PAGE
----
MANILA – Authorities have reiterated that reforms under the sin tax law are primarily health measures rather than a revenue-targeted move.
Finance undersecretary Karl Chua, in a presentation during the hearing of the Senate Ways and Means Committee Tuesday, said the topmost reason for this proposal is to have funding for the Universal Health Care (UHC) program.
For a five-year period, or from 2020 to 2024, the UHC needs about P1.438-trillion allocation.
Before President Rodrigo Duterte signed in July Republic Act 11346 increasing higher taxes on tobacco products, the UHC had a funding gap of about P426 billion. Under the annual budget program, the allocation is about P1.012 trillion for the five-year period.
For 2020 alone, the government has proposed a P195-billion funding for the program while the funding gap is about P62 billion.
However, with the signing of RA11346 and the adoption by the House of Representatives of the amended House Bill 1026 increasing taxes on alcohol and electronic cigarettes, the funding gap for the UHC has been reduced to P172.9 billion for the five-year period.
Chua said there is a need for the government to step up the program against the use of sin products because the poor spends more on unhealthy products rather than on healthcare.
Citing data from the Philippine Statistics Authority on the 2015 Family Income and Expenditure Survey, Chua said spending by families belonging to the first to the sixth per capita income decile, or those starting from the lowest income bracket, showed that they spend more on alcohol, tobacco, and sweetened beverages than on medical care.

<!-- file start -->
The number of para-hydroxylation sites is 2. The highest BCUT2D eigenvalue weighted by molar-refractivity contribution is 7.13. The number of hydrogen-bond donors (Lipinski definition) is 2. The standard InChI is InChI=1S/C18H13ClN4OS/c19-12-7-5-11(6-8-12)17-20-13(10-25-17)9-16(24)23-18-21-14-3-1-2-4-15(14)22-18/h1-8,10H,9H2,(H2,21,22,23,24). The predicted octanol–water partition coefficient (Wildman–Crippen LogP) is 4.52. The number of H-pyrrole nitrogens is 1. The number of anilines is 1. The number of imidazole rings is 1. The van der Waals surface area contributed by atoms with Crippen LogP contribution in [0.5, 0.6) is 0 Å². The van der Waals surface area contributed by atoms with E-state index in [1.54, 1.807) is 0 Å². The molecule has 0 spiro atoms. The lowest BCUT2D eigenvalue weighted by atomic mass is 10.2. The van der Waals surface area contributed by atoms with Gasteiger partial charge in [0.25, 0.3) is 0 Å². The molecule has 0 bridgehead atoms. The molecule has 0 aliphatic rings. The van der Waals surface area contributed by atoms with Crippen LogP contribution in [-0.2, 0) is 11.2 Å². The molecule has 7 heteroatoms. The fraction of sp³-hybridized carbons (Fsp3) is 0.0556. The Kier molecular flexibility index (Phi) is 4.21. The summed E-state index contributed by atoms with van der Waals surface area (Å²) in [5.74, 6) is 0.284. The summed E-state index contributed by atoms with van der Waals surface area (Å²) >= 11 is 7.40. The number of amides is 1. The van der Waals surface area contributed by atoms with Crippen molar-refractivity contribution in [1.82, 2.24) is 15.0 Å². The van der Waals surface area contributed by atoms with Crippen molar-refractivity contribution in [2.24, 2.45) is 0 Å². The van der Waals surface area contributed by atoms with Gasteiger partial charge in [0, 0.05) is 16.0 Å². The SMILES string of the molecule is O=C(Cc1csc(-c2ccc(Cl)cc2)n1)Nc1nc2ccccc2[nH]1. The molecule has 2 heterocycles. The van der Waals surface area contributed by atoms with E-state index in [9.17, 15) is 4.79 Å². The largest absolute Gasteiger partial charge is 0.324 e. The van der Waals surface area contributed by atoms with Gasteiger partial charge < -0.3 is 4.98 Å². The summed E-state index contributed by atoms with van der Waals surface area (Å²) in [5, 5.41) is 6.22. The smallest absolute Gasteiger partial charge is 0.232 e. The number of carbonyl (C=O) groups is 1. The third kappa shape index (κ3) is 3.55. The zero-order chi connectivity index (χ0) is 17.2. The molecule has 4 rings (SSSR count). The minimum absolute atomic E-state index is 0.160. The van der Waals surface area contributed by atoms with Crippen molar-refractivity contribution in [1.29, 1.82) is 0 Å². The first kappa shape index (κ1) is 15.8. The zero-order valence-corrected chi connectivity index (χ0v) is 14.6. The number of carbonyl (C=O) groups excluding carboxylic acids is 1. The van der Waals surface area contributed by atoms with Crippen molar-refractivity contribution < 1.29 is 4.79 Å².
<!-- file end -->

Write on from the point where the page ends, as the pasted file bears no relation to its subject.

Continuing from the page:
For one, those from the first decile, which have annual income of about P86,000, they spent an estimated P4.7 billion on unhealthy products, while expenditures on medical care were around P2.6 billion.
Chua said the first eight reasons why they want to increase taxes on sin products are health-related, with the second factor eyed to lessen alcohol-related deaths due to sickness.
He noted the youth die from alcoholic products more than from tobacco.
Without the reforms, he added there are about 31,000 alcohol-related deaths annually based on the Global Burden of Diseases Study in 2017.
With HB 1026, deaths can be lessened to about 25,000 annually on the first year of the measure’s implementation.
Based on the proposed tax hikes by the Department of Finance and the Department of Health, alcohol-related deaths can be slashed by half, or to just around 15,000.
Chua said a 2009 study by J. Rehm, among others, showed that alcohol product consumption’s economic cost on the Philippine economy is about P211 billion by 2020.
“That’s a big amount and that’s the main driver of the cost. Because if you die at 24 (years old) rather than 80 (years old), that means you have a lot of years of lost productivity,” he added. (PNA)